As private as the villas are, guests gather at the main lodge each night for sunset drinks and canapes such as barramundi paperbark parcels and salt-and-pepper crocodile, and dine at a communal table overlooking the mouth of the Berkeley River. Local produce features as much as possible, but fish isn't on the menu as often as you'd think, to limit the "take" from local rivers and coastal waters.
The next day, Maycock has another excursion planned for us: a coastal cruise to one of the best swimming holes on the entire coast. But first, there is rock art to see. At Osprey Bay, he noses the boat ashore and we step onto a beach striped with croc tracks, lazy S-shapes flanked by footprints as large as a man's hand, and hurry away from the water's edge (while he anchors the boat in deeper water and wades ashore).
We rock hop upstream to a shady cave, its walls and ceiling adorned with spotted dugong, stick-figure Bradshaws, emu footprints and a life-sized outline of a man. "No one knows how old this art is," says Maycock, who first found it in 2001 and brings only a handful of people to see it every year.
Our next stop is Atlantis Creek, named after a German seaplane that crash-landed offshore in the 1930s, where we hike for half an hour to Maycock's camp (all packed up and ready for his next visit) and, just beyond it, the promised pool: deep green, croc-free, as big as two Olympic pools side by side and filled with water fresh enough to drink.
Like kids at a pool party, we all strip to our swimmers and jump in, playing in the water until our fingertips wrinkle and Maycock says it's time to head "home", to the lodge.
This is what a real holiday looks like: spending whole days outdoors, eating well, falling asleep to the shush of waves and ignoring the outside world. (There is Wi-Fi in the main lodge, but no mobile reception and no televisions in the villas.)
One morning I wake at first light, walk down the dune and along the beach and lose sight of the lodge. Just like that. It's alarming at first, this sudden aloneness in nature, the stillness. There's not a soul in sight. Nothing stirs in the glassy, grey-green sea. Nor is there any washed-up debris, not even coloured specks of microplastic, just shells, leaves and sticks brought ashore by the last high tide.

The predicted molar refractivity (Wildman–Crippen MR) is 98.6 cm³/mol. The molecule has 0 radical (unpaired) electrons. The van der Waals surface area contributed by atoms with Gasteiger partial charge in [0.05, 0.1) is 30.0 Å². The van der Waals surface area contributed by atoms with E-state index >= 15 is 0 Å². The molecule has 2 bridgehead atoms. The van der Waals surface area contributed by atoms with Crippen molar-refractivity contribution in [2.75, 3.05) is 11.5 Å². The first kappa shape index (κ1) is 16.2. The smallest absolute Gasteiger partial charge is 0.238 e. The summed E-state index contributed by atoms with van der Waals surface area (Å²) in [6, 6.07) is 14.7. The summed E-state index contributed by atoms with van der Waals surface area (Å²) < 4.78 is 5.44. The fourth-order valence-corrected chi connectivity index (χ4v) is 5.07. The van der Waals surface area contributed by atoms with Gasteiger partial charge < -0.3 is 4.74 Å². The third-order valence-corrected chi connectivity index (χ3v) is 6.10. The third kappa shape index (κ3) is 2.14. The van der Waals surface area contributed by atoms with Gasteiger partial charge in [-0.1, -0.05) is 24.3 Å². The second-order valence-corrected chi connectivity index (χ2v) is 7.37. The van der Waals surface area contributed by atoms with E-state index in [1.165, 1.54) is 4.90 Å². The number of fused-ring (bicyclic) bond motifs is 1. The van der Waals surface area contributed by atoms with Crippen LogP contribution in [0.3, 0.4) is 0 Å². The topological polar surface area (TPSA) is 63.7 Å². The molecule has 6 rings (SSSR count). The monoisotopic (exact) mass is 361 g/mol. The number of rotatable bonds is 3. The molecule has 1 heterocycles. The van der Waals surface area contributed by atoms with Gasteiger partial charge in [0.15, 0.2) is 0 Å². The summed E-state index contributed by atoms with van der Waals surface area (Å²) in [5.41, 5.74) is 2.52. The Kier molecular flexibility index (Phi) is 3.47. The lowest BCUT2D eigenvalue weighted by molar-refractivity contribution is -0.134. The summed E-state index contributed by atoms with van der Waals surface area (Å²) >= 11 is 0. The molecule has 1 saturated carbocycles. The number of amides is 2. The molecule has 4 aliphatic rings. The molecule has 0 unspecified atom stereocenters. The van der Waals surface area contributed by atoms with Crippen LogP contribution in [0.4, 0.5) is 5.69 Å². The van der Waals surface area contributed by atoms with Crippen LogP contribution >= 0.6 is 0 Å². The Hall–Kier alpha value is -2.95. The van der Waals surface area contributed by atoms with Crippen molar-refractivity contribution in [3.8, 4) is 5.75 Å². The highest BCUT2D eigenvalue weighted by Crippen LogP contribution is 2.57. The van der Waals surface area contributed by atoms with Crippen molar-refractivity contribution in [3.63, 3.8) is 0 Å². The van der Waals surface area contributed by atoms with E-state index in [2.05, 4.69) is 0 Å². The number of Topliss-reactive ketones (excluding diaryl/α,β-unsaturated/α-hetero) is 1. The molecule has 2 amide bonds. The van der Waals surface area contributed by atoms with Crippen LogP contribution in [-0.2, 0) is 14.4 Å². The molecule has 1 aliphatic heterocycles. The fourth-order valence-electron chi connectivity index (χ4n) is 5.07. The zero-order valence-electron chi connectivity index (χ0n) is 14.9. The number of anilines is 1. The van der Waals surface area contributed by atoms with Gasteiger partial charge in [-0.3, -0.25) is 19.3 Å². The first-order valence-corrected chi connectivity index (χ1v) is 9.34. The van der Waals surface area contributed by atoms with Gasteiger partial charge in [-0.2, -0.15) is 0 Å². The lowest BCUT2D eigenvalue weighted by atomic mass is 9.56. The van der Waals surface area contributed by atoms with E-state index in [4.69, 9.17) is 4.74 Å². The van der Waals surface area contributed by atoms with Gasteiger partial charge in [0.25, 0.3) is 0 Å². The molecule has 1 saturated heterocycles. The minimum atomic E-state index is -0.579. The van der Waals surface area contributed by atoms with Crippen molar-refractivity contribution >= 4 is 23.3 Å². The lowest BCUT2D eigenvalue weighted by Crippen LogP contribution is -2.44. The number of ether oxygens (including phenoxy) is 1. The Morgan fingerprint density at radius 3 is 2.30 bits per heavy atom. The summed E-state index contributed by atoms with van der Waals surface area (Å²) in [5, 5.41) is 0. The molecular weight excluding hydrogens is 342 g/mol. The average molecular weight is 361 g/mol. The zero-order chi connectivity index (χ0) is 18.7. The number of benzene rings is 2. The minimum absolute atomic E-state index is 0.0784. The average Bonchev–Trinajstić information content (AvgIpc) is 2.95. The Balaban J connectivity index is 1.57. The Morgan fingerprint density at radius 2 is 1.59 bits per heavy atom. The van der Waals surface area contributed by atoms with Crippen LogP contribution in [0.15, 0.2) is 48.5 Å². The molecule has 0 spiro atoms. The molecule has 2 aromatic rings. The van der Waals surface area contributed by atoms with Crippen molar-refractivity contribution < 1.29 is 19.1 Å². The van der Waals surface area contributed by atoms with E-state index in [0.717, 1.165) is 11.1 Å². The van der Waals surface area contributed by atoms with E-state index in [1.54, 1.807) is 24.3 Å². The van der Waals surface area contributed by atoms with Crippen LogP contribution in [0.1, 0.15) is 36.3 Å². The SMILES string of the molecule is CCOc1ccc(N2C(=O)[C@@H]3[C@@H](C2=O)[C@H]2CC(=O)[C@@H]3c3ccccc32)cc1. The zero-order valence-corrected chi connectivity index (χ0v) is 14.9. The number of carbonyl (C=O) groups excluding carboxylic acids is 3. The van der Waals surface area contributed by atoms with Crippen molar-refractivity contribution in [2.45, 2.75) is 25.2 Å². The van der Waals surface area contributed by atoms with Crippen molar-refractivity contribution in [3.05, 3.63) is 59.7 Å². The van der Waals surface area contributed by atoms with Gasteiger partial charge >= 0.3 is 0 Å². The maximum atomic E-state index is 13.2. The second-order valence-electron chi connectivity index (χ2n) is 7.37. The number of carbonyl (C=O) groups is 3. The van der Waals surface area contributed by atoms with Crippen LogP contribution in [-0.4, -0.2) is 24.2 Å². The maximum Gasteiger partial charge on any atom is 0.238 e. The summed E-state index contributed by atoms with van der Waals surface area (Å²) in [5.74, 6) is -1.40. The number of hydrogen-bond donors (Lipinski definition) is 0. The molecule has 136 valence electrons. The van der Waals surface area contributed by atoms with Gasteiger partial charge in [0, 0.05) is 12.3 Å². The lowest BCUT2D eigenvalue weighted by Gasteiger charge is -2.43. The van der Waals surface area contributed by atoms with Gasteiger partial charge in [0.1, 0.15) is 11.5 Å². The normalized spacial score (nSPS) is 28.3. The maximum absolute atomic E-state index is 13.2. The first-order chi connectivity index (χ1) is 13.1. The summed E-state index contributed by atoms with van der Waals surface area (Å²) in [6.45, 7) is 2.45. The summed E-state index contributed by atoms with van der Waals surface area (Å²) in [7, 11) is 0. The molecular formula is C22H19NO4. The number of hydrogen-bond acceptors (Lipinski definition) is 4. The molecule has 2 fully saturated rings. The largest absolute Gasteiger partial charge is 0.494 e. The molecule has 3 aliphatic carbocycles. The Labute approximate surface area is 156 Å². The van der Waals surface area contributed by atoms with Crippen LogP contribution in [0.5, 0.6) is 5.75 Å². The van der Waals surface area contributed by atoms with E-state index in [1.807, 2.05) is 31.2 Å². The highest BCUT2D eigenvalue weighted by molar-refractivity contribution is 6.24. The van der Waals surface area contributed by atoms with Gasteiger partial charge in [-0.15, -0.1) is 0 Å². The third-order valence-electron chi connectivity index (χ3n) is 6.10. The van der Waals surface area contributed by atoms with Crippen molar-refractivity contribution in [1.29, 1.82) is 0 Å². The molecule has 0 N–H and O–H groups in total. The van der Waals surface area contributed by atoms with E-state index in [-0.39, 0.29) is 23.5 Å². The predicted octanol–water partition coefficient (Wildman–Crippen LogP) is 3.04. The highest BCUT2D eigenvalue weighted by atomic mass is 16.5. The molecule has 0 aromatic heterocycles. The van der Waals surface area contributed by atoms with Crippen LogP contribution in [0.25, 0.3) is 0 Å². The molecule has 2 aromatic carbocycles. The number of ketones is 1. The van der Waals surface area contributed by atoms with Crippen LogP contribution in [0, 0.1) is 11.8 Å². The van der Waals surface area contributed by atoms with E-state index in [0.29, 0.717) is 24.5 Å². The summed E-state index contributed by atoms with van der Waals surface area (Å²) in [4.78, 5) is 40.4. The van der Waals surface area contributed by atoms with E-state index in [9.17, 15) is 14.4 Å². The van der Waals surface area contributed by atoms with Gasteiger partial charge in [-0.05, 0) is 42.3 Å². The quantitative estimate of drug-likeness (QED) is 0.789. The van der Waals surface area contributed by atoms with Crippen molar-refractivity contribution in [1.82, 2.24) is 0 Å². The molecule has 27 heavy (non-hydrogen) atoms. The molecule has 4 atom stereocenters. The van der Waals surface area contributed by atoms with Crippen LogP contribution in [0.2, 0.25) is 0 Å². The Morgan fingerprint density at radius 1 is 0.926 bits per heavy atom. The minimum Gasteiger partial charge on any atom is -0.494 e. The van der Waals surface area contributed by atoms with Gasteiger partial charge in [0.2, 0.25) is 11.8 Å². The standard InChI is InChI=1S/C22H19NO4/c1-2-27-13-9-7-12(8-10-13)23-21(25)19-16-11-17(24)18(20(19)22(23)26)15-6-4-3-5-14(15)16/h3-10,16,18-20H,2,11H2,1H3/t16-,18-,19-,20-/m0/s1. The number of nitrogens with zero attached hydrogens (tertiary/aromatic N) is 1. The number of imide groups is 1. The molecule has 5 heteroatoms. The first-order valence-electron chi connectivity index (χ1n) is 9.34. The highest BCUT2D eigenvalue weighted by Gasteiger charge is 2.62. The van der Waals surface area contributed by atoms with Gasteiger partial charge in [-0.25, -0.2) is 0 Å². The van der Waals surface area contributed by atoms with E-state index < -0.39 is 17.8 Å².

On our last evening, our sunset drinks are served atop the nearby Mount Casuarina, four thrilling minutes away by helicopter. Perth zoologist Charles Price Conigrave named the flat-topped 262-metre peak after a ship made of she-oak during his expedition to these parts in 1911. He also named the river, after his brother Berkeley, and left his expedition journal under a stone cairn we visit, an as-yet unearthed time capsule.
There is time for one last swim, one last lounge by the saltwater pool and a leisurely lunch on our last day before PJ drives us back to the airstrip and hugs us all goodbye. It's like farewelling friends, not checking out of a luxury lodge.
Our pilot is in no rush either, leaning against the Piper Chieftain that will take us back to Kununurra, the first leg of our long journey home. It's one last indulgence: leaving only when we're ready and, as seems fitting in the rugged north-east Kimberley, like rock stars.
Kimberley Air Tours flies to Berkeley River Lodge from Kununurra ($900 return a person) and Darwin ($2300 return). These are chartered one-hour scenic flights by fixed wing aircraft, seaplane or helicopter and arrive about 8am so you can make the most of your first day. Book through Berkeley River Lodge at berkeleyriver.com.au
Berkeley River Lodge is open for eight months of the year, between March 6 and October 31, 2017. Rates start at $1950 a couple and include all meals, some drinks and activities such as coastal and river cruises, fishing and four-wheel-drive trips and guided treks, but not air transfers. See berkeleyriver.com.au or call 08 9169 1330.
Louise Southerden was a guest of Berkeley River Lodge and Tourism WA.
FIVE MORE KIMBERLEY LODGES
The original Kimberley lodge, El Questro opened in 1992 and has accommodation options ranging from luxury suites in the Homestead (from $1969 a room a night) to campsites, 110 kilometres west of Kununurra. Reopens April 1, 2017. See elquestro.com.au
This wilderness camp near King George Falls, about 10 minutes by air past Berkeley River Lodge, opened in 1996 and has eight outback-luxury cabins. All-inclusive rates start at $1000 a night a person. Reopens March 1, 2017. See farawaybay.com.au
HOME VALLEY STATION
Owned and run by the Indigenous Land Corporation since 2008, this working cattle station 120 kilometres west of Kununurra has a range of lodgings, like El Questro, including new "Grass Castle" cabins from $330 a night. Reopens April 23, 2017. See hvstation.com.au
KIMBERLEY COASTAL CAMP
On Admiralty Gulf in the north-west Kimberley, this coastal wilderness retreat opened in 1994 and can take up to 12 guests. Now open in the wet season (for $500 a night a person) as well as the dry ($625 a night). See kimberleycoastalcamp.com.au
NGAUWUDU SAFARI CAMP
Built by Outback Spirit for guests on its 15 and 18-day Kimberley tours (May-September), this camp opened in 2011 and has 14 luxury safari tents, from $695 a night ar person. See ngauwudu.com.au
See also: The 10 ultimate hotel destinations